That leads me into my next question, how do you feel about people making requests?

DJs might shoot me for this, but at the end of the day, if isn’t for the people who are there dancing, we don’t have jobs. The number one thing that I would say is, as a DJ it is our job to be able to look out on the dance floor and sort of, feel and guess [what the people want to hear]. I would say about 99% of requests I get are for things I was either already going to play, or was never going to play. If I’m in a mainstream club and someone asks me for whatever hot PITBULL song is at the top of the charts, more than likely I’m going to play it. At the same time, if I’m in a mainstream club, and someone comes up to me and asks me to play something off a DISCO BUSCUITS record, that person may be in the wrong spot.

I’m not anti-requests at all. If I was going to give one pointer to people, it’s all about attitude. Come up and have a conversation with me, and then sneak in the request. Don’t come up to me and demand a song. If it’s like 10:30 pm, it’s still early. Get a drink from the bar and listen to all this old stuff I’m playing first, because again, it’s about evoking that emotion, the ‘Oh shit! I forgot about this!’ Chances are I’ll end up playing what you were going to request anyway. I’m not anti-request, I’m just anti-ignorance. When I started at Baja, I had a request sheet and at the bottom of it, it said, “Please think responsibly!” [That’s to ensure that people realize] it’s not just about you. It’s my job to provide music for an entire environment. I may like what you request, but if I don’t think everyone else is going to enjoy it, I’m probably not going to play it. But, I still try the best that I can. [For example,] I was at Vintage, over on top of Pearl, and this woman asked me if I have “Same Love,” by MACKLEMORE. Yes, I have that song, but it was 12:45 a.m., and everyone was going nuts. It wasn’t an appropriate time to throw on a mellow record. So, I told her I’d play it after last call, because that’s when I’m trying to wind people down anyway. I played it, and she was so thankful. As a DJ, you’re not just thinking about the song that’s playing at the moment, or even the next song. You’re thinking about the next thirty minutes; where is the crowd? Are they where I want them to be? What a lot of people don’t realize is there’s a business side to [DJIng]. It’s not just about making people dance. Sure, you want them to dance, but the bar wants to make money, too. You have to kind of, keep everybody happy. Give people a chance to take a break and go get a drink. There’s a lot of time to work with, so if you request something, just understand I have to find a way to make it work.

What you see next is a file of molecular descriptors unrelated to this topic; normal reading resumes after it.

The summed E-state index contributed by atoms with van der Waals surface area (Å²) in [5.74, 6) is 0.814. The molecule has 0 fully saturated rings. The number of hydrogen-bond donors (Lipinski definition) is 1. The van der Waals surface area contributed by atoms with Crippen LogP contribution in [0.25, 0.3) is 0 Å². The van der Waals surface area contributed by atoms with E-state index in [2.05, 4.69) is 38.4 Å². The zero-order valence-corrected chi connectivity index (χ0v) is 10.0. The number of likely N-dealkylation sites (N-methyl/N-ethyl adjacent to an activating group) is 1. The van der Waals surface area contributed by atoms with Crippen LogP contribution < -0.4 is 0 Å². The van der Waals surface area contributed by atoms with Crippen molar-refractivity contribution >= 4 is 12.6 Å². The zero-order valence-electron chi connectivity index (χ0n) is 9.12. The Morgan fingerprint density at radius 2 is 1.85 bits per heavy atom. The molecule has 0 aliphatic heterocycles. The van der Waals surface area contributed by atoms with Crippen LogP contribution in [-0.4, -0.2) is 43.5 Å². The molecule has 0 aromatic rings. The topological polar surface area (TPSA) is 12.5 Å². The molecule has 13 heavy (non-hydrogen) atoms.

Where did the name DJ GHOZT come from?